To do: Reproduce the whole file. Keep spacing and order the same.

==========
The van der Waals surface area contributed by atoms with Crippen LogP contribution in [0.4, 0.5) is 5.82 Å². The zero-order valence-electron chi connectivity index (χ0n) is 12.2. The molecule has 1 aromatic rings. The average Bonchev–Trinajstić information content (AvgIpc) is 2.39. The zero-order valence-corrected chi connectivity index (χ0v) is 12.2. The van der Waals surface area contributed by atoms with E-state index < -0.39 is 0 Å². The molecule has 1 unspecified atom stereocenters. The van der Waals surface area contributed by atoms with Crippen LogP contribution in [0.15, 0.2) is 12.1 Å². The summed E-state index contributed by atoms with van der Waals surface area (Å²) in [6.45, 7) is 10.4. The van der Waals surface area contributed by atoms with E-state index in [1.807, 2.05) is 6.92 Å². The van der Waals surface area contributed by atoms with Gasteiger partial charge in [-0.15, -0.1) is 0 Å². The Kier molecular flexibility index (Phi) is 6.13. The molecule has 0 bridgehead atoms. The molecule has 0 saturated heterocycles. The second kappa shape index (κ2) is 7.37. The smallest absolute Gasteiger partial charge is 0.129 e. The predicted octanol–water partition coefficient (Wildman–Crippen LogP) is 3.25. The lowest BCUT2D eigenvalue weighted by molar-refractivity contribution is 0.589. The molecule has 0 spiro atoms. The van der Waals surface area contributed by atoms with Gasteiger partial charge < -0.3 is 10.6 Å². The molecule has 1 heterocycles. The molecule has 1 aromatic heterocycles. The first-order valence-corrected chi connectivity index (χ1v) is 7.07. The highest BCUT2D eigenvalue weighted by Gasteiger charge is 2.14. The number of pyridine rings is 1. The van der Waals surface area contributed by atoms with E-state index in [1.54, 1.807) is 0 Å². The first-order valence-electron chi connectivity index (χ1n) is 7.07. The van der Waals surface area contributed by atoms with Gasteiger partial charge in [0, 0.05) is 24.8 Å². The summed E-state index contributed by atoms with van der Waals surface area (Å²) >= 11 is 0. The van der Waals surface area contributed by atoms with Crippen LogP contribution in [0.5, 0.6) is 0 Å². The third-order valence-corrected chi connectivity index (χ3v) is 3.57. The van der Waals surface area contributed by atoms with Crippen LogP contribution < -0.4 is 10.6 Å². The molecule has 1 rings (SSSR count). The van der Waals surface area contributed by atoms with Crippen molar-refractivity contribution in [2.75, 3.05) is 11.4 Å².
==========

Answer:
The van der Waals surface area contributed by atoms with Crippen LogP contribution in [0.4, 0.5) is 5.82 Å². The zero-order valence-electron chi connectivity index (χ0n) is 12.2. The molecule has 1 aromatic rings. The average Bonchev–Trinajstić information content (AvgIpc) is 2.39. The zero-order valence-corrected chi connectivity index (χ0v) is 12.2. The van der Waals surface area contributed by atoms with E-state index < -0.39 is 0 Å². The molecule has 1 unspecified atom stereocenters. The van der Waals surface area contributed by atoms with Crippen LogP contribution in [0.15, 0.2) is 12.1 Å². The summed E-state index contributed by atoms with van der Waals surface area (Å²) in [6.45, 7) is 10.4. The van der Waals surface area contributed by atoms with E-state index in [1.807, 2.05) is 6.92 Å². The van der Waals surface area contributed by atoms with Gasteiger partial charge in [-0.15, -0.1) is 0 Å². The Kier molecular flexibility index (Phi) is 6.13. The molecule has 0 bridgehead atoms. The molecule has 0 saturated heterocycles. The second kappa shape index (κ2) is 7.37. The smallest absolute Gasteiger partial charge is 0.129 e. The predicted octanol–water partition coefficient (Wildman–Crippen LogP) is 3.25. The lowest BCUT2D eigenvalue weighted by molar-refractivity contribution is 0.589. The molecule has 0 spiro atoms. The van der Waals surface area contributed by atoms with Gasteiger partial charge < -0.3 is 10.6 Å². The molecule has 1 heterocycles. The molecule has 1 aromatic heterocycles. The first-order valence-corrected chi connectivity index (χ1v) is 7.07. The highest BCUT2D eigenvalue weighted by Gasteiger charge is 2.14. The number of pyridine rings is 1. The van der Waals surface area contributed by atoms with E-state index in [1.54, 1.807) is 0 Å². The first-order valence-electron chi connectivity index (χ1n) is 7.07. The van der Waals surface area contributed by atoms with Gasteiger partial charge in [0, 0.05) is 24.8 Å². The summed E-state index contributed by atoms with van der Waals surface area (Å²) >= 11 is 0. The van der Waals surface area contributed by atoms with Crippen LogP contribution in [0.5, 0.6) is 0 Å². The third-order valence-corrected chi connectivity index (χ3v) is 3.57. The van der Waals surface area contributed by atoms with Crippen LogP contribution < -0.4 is 10.6 Å². The molecule has 1 rings (SSSR count). The van der Waals surface area contributed by atoms with Crippen molar-refractivity contribution in [2.75, 3.05) is 11.4 Å².